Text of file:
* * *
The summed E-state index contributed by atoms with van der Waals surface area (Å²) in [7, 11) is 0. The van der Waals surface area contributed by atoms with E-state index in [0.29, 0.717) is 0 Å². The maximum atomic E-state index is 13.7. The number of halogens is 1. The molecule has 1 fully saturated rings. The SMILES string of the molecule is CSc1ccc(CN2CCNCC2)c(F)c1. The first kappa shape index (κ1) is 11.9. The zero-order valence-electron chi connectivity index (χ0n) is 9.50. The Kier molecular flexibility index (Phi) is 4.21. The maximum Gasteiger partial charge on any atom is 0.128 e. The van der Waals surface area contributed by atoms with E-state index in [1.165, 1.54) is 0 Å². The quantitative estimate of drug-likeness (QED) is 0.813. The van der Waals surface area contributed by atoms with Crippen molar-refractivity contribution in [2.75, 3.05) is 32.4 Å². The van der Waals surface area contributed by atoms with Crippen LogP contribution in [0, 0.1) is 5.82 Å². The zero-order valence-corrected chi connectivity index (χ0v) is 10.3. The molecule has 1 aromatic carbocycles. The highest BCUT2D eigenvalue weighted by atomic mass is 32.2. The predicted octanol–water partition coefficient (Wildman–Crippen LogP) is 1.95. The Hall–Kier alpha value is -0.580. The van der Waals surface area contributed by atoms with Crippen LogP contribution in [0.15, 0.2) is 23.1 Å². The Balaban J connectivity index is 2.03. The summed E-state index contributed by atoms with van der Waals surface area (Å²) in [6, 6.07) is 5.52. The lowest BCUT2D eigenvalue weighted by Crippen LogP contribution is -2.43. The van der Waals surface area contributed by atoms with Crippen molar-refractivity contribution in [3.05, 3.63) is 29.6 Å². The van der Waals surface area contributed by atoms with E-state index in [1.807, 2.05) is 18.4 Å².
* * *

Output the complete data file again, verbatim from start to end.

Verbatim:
The summed E-state index contributed by atoms with van der Waals surface area (Å²) in [7, 11) is 0. The van der Waals surface area contributed by atoms with E-state index in [0.29, 0.717) is 0 Å². The maximum atomic E-state index is 13.7. The number of halogens is 1. The molecule has 1 fully saturated rings. The SMILES string of the molecule is CSc1ccc(CN2CCNCC2)c(F)c1. The first kappa shape index (κ1) is 11.9. The zero-order valence-electron chi connectivity index (χ0n) is 9.50. The Kier molecular flexibility index (Phi) is 4.21. The maximum Gasteiger partial charge on any atom is 0.128 e. The van der Waals surface area contributed by atoms with E-state index in [1.165, 1.54) is 0 Å². The quantitative estimate of drug-likeness (QED) is 0.813. The van der Waals surface area contributed by atoms with Crippen molar-refractivity contribution in [2.75, 3.05) is 32.4 Å². The van der Waals surface area contributed by atoms with Crippen LogP contribution in [0, 0.1) is 5.82 Å². The zero-order valence-corrected chi connectivity index (χ0v) is 10.3. The molecule has 1 aromatic carbocycles. The highest BCUT2D eigenvalue weighted by atomic mass is 32.2. The predicted octanol–water partition coefficient (Wildman–Crippen LogP) is 1.95. The Hall–Kier alpha value is -0.580. The van der Waals surface area contributed by atoms with Crippen LogP contribution in [0.15, 0.2) is 23.1 Å². The Balaban J connectivity index is 2.03. The summed E-state index contributed by atoms with van der Waals surface area (Å²) in [6, 6.07) is 5.52. The lowest BCUT2D eigenvalue weighted by Crippen LogP contribution is -2.43. The van der Waals surface area contributed by atoms with Crippen molar-refractivity contribution in [3.05, 3.63) is 29.6 Å². The van der Waals surface area contributed by atoms with E-state index in [1.807, 2.05) is 18.4 Å².